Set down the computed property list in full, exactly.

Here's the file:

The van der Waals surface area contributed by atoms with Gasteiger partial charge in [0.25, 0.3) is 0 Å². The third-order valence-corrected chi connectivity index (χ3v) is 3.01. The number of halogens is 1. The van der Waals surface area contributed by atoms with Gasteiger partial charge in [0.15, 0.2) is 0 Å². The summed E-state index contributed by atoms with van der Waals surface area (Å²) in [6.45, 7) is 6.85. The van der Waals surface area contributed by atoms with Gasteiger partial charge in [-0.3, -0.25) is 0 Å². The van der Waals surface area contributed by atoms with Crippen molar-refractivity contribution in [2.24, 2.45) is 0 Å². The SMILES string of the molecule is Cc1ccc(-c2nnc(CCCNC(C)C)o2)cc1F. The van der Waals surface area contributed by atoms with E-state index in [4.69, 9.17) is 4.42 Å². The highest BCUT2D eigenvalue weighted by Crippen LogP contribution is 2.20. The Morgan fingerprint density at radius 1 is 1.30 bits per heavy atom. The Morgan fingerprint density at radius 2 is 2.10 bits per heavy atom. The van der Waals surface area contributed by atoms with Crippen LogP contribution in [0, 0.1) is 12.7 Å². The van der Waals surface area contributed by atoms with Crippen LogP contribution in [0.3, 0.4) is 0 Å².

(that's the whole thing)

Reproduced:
The van der Waals surface area contributed by atoms with Gasteiger partial charge in [0.25, 0.3) is 0 Å². The third-order valence-corrected chi connectivity index (χ3v) is 3.01. The number of halogens is 1. The van der Waals surface area contributed by atoms with Gasteiger partial charge in [0.15, 0.2) is 0 Å². The summed E-state index contributed by atoms with van der Waals surface area (Å²) in [6.45, 7) is 6.85. The van der Waals surface area contributed by atoms with Gasteiger partial charge in [-0.3, -0.25) is 0 Å². The van der Waals surface area contributed by atoms with Crippen molar-refractivity contribution in [2.24, 2.45) is 0 Å². The SMILES string of the molecule is Cc1ccc(-c2nnc(CCCNC(C)C)o2)cc1F. The van der Waals surface area contributed by atoms with E-state index in [4.69, 9.17) is 4.42 Å². The highest BCUT2D eigenvalue weighted by Crippen LogP contribution is 2.20. The Morgan fingerprint density at radius 1 is 1.30 bits per heavy atom. The Morgan fingerprint density at radius 2 is 2.10 bits per heavy atom. The van der Waals surface area contributed by atoms with Crippen LogP contribution in [0, 0.1) is 12.7 Å². The van der Waals surface area contributed by atoms with Crippen LogP contribution in [0.3, 0.4) is 0 Å².